Executive MBA Program Academics
Executive MBA programs divide their curriculum into core classes and electives. The first year of an executive MBA program is composed almost entirely of core business concepts and skills that include:
- accounting and financial reporting
- organizational leadership
- corporate strategy
- marketing management
- operations management
- managerial economics
- managerial finance
- global management and global strategy
By the second year, students are free to choose from a broad range of electives that address important modern business concepts. The following are a sample of electives from some of the top executive MBA programs:
- product development
- negotiation and conflict resolution
- risk and crisis management
- venture capital
- advertising strategy
- game theory
Many programs have an optional study abroad component or global business unit. At Northwestern University's Kellogg School of Management, it's called Global Initiatives in Management (GIM). Students who choose the GIM elective receive five weeks of classroom instruction on the "culture, economic climate and business conditions" of a selected country, followed by a 10-day trip to meet with government and business leaders. Recent destinations include cities in China, Chile and Argentina.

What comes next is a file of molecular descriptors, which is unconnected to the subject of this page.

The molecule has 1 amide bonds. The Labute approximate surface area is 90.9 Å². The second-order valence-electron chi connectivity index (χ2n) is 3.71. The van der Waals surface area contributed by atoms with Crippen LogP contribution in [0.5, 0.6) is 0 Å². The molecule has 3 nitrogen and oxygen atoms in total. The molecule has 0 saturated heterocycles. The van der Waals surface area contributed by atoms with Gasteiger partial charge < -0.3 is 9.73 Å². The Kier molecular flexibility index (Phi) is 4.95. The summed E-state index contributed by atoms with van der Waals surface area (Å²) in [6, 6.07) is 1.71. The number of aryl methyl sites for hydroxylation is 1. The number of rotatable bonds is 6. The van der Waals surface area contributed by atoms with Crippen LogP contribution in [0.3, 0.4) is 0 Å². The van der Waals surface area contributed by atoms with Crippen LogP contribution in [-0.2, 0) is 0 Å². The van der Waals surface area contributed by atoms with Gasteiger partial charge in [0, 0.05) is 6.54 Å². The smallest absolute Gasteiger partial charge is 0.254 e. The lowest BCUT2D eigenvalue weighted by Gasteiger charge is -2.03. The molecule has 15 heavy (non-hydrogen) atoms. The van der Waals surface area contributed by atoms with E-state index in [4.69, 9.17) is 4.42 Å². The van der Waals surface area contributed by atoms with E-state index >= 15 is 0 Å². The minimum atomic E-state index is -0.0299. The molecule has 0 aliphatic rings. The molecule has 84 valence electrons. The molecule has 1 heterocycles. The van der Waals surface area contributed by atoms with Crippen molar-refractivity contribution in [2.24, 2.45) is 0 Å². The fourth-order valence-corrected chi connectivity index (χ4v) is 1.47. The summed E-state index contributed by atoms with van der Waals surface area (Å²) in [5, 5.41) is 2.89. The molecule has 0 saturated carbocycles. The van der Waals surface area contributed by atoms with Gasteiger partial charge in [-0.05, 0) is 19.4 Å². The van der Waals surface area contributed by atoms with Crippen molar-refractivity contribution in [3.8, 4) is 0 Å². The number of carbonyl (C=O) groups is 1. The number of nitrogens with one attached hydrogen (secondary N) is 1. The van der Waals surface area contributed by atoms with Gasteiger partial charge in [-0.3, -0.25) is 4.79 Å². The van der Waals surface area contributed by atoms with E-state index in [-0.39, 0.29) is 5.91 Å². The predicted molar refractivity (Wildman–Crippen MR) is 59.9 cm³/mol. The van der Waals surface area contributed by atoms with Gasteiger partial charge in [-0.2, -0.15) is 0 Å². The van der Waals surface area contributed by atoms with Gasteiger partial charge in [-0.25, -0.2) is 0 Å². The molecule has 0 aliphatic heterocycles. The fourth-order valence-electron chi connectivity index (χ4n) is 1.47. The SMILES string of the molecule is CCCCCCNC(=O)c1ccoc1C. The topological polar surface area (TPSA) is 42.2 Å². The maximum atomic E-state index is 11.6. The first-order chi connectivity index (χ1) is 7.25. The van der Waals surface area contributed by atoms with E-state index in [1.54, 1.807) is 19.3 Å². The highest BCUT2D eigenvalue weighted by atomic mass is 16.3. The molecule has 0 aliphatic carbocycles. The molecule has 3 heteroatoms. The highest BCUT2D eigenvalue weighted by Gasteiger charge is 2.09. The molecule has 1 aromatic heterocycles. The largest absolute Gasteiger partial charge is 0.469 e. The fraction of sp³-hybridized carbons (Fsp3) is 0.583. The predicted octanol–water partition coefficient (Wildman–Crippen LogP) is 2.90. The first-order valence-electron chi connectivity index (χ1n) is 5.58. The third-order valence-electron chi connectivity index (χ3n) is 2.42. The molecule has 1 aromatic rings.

Duke University's Fuqua School of Business has a separate Global Executive MBA program with residential sessions in the United Kingdom, Russia, Dubai, the United Arab Emirates, India and China.
The workload is heavy at most executive MBA programs and weekend class schedules are intensive. On Fridays, students begin their first class at eight or nine in the morning, take a lunch break around noon, then continue with more classes until as late as six or seven in the evening. Saturday classes usually end around 4pm to allow commuter students time to fly back home.
In addition to class time, executive MBA students are expected spend 15 to 25 hours every week on assignments, exercises and group work [source: Executive MBA Council].
Group work is crucial to an executive MBA education. At most programs, students are divided into groups of five to seven students called "cohorts," "study groups" or "learning teams" and remain with that group for a whole year. The idea is to replicate the working conditions of a typical business. Most in-class and out-of-class assignments are completed and evaluated as a group. Between weekend classes, students use the phone, email and online collaboration software to complete their projects.
Admission to executive MBA programs is highly competitive. Learn more about the application process on the next page.